In order to resist the Chinese Communist threat, Taiwan should adopt a kind of "Two-handed Strategy." First, on the basis of the 1992 Consensus, or perhaps "One China, Two Interpretations," Taiwan should re-establish the dialogue with the Chinese Communist Party that was interrupted in 1999. By means of dialogue, both sides of the Taiwan Strait may be able, by direct contact, to negotiate a modus vivendi that allows Taiwan more space and the opportunity to participate in international activities.

Once both sides of the Taiwan Strait have established sufficient trust and good will, we may even be able to look forward to a negotiated peace agreement. Next, in order to resist Chinese Communist threats, the ROC must also maintain a solid national defense. But we do not agree with the DPP's view that Taiwan should develop an "offensive approach to national defense."

An offensive approach to national defense would not not be feasible unless Taiwan develops weapons of mass destruction (WMD), otherwise any other deterrent would have not real effect. The danger of an "offensive approach to national defense" is that it would undoubtedly invite international intervention, even a CCP "first strike." We believe that the ROC's national defense posture should be to arm ourselves only to the point where the CCP cannot be confident of a successful "first strike."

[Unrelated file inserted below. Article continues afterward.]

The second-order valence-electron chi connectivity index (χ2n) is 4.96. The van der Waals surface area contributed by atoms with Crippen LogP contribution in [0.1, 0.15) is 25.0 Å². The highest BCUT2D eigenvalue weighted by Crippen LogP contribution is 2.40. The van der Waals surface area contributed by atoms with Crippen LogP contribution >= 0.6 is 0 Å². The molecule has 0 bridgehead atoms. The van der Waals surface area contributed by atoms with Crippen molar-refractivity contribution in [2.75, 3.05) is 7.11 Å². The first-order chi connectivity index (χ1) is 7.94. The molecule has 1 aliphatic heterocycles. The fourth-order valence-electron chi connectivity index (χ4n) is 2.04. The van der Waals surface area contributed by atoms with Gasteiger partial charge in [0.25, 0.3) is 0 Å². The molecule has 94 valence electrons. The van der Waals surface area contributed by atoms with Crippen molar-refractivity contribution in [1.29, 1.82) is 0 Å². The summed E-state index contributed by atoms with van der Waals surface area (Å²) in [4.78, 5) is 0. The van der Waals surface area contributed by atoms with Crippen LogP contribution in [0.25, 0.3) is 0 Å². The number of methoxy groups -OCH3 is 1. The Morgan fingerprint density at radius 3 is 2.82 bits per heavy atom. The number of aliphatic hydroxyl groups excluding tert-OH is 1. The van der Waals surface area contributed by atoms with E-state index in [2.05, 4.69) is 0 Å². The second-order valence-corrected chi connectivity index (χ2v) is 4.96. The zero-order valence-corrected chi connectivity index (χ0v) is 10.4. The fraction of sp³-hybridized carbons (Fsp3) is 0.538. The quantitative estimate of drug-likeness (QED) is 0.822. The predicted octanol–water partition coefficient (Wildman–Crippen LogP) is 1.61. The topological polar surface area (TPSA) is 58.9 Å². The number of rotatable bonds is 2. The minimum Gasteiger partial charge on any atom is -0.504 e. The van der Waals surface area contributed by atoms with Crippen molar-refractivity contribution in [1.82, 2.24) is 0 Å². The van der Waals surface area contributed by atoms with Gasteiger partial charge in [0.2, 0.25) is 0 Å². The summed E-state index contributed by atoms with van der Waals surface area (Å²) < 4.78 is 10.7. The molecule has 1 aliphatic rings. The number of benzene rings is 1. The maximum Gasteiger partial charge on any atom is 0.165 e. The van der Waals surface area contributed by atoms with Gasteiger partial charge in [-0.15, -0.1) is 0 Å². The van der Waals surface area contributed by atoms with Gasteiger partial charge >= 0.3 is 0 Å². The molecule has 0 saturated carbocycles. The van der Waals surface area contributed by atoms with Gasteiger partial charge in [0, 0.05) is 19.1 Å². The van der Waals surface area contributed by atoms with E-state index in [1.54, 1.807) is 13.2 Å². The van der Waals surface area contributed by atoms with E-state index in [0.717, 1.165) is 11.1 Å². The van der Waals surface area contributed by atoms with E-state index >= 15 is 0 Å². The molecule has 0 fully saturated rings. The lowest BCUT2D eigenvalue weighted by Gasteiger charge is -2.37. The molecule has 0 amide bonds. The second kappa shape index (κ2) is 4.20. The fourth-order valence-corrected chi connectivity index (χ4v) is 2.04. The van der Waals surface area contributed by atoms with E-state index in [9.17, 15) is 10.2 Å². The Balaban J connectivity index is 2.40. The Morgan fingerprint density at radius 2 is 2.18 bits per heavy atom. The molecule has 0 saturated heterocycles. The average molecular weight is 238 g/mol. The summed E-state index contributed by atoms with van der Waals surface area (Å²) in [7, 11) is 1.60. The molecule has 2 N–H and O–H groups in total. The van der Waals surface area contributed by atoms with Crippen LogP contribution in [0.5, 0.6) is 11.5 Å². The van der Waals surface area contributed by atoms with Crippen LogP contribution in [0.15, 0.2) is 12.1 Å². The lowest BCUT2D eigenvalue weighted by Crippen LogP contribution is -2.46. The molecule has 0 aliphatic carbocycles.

As long as the CCP cannot be confident that it can achieve such goal, its strategic calculations will remain difficult, and the temptation to launch a surprise attack will be diminished. In order to become "a nut too tough to bite," the ROC should carry out national defense reforms while simultaneously purchasing advanced weapons from overseas.

Taking advantage of the opportunities offered by the mainland also allows us to adopt a "Two-handed Strategy." On the one hand, both sides should sit down and reach an agreement on direct flights. Not only would this immediately and significantly increase cross-Straits economic activity, it would also promote the first large-scale direct contacts in cross-Straits history. The impact on economic and cultural exchanges would be immeasurable.

The political impact would also be beneficial; we could simultaneously forsee a reduction in the danger of war.